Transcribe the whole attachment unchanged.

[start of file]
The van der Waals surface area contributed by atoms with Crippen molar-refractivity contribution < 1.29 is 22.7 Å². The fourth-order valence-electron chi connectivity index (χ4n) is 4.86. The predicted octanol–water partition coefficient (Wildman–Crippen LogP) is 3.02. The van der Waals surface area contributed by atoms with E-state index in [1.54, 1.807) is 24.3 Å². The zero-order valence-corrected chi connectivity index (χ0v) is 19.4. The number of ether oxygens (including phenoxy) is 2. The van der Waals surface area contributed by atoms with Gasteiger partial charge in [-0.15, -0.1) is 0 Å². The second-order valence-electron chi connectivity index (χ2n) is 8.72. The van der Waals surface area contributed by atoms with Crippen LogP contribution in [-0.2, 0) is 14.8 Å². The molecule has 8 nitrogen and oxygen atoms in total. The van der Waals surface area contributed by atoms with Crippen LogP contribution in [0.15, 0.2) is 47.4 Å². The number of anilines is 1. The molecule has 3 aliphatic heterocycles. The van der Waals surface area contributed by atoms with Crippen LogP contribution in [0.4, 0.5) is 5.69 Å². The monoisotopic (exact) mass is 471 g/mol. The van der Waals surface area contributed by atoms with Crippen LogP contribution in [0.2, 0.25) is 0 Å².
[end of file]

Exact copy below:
The van der Waals surface area contributed by atoms with Crippen molar-refractivity contribution < 1.29 is 22.7 Å². The fourth-order valence-electron chi connectivity index (χ4n) is 4.86. The predicted octanol–water partition coefficient (Wildman–Crippen LogP) is 3.02. The van der Waals surface area contributed by atoms with E-state index in [1.54, 1.807) is 24.3 Å². The zero-order valence-corrected chi connectivity index (χ0v) is 19.4. The number of ether oxygens (including phenoxy) is 2. The van der Waals surface area contributed by atoms with Gasteiger partial charge in [-0.15, -0.1) is 0 Å². The second-order valence-electron chi connectivity index (χ2n) is 8.72. The van der Waals surface area contributed by atoms with Crippen LogP contribution in [-0.2, 0) is 14.8 Å². The molecule has 8 nitrogen and oxygen atoms in total. The van der Waals surface area contributed by atoms with Crippen LogP contribution in [0.15, 0.2) is 47.4 Å². The number of anilines is 1. The molecule has 3 aliphatic heterocycles. The van der Waals surface area contributed by atoms with Crippen LogP contribution in [0.4, 0.5) is 5.69 Å². The monoisotopic (exact) mass is 471 g/mol. The van der Waals surface area contributed by atoms with Crippen LogP contribution in [0.2, 0.25) is 0 Å².